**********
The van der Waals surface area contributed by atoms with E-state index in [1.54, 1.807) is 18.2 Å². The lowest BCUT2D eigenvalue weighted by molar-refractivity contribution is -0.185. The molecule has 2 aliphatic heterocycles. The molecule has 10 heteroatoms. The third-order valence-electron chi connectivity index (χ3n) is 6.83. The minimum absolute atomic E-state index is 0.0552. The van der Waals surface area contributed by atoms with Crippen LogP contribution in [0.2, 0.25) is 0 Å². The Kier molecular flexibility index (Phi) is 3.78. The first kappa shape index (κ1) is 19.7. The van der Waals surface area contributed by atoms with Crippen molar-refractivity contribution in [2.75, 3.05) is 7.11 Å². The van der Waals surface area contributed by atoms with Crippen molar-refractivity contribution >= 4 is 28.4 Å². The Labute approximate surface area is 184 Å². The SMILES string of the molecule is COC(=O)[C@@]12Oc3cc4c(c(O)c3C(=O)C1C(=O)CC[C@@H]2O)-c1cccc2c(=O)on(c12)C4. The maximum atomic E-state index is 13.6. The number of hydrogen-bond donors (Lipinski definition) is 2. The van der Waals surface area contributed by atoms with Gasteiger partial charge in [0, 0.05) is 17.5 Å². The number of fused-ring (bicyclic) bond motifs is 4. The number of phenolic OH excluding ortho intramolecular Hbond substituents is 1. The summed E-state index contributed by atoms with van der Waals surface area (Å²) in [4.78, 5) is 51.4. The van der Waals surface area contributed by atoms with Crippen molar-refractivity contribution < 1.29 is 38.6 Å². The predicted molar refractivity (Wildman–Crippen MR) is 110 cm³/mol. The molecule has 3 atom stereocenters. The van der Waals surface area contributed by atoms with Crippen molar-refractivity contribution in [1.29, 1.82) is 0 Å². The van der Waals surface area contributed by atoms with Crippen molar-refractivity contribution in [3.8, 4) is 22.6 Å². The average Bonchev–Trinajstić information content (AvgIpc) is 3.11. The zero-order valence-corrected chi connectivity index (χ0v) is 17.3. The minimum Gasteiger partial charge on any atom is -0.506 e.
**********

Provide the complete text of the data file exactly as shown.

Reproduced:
The van der Waals surface area contributed by atoms with E-state index in [1.54, 1.807) is 18.2 Å². The lowest BCUT2D eigenvalue weighted by molar-refractivity contribution is -0.185. The molecule has 2 aliphatic heterocycles. The molecule has 10 heteroatoms. The third-order valence-electron chi connectivity index (χ3n) is 6.83. The minimum absolute atomic E-state index is 0.0552. The van der Waals surface area contributed by atoms with Crippen LogP contribution in [0.2, 0.25) is 0 Å². The Kier molecular flexibility index (Phi) is 3.78. The first kappa shape index (κ1) is 19.7. The van der Waals surface area contributed by atoms with Crippen molar-refractivity contribution in [2.75, 3.05) is 7.11 Å². The van der Waals surface area contributed by atoms with Crippen molar-refractivity contribution >= 4 is 28.4 Å². The Labute approximate surface area is 184 Å². The SMILES string of the molecule is COC(=O)[C@@]12Oc3cc4c(c(O)c3C(=O)C1C(=O)CC[C@@H]2O)-c1cccc2c(=O)on(c12)C4. The maximum atomic E-state index is 13.6. The number of hydrogen-bond donors (Lipinski definition) is 2. The van der Waals surface area contributed by atoms with Gasteiger partial charge in [0, 0.05) is 17.5 Å². The number of fused-ring (bicyclic) bond motifs is 4. The number of phenolic OH excluding ortho intramolecular Hbond substituents is 1. The summed E-state index contributed by atoms with van der Waals surface area (Å²) in [4.78, 5) is 51.4. The van der Waals surface area contributed by atoms with Crippen molar-refractivity contribution < 1.29 is 38.6 Å². The predicted molar refractivity (Wildman–Crippen MR) is 110 cm³/mol. The molecule has 3 atom stereocenters. The van der Waals surface area contributed by atoms with Crippen molar-refractivity contribution in [1.29, 1.82) is 0 Å². The van der Waals surface area contributed by atoms with Crippen molar-refractivity contribution in [3.8, 4) is 22.6 Å². The average Bonchev–Trinajstić information content (AvgIpc) is 3.11. The zero-order valence-corrected chi connectivity index (χ0v) is 17.3. The minimum Gasteiger partial charge on any atom is -0.506 e.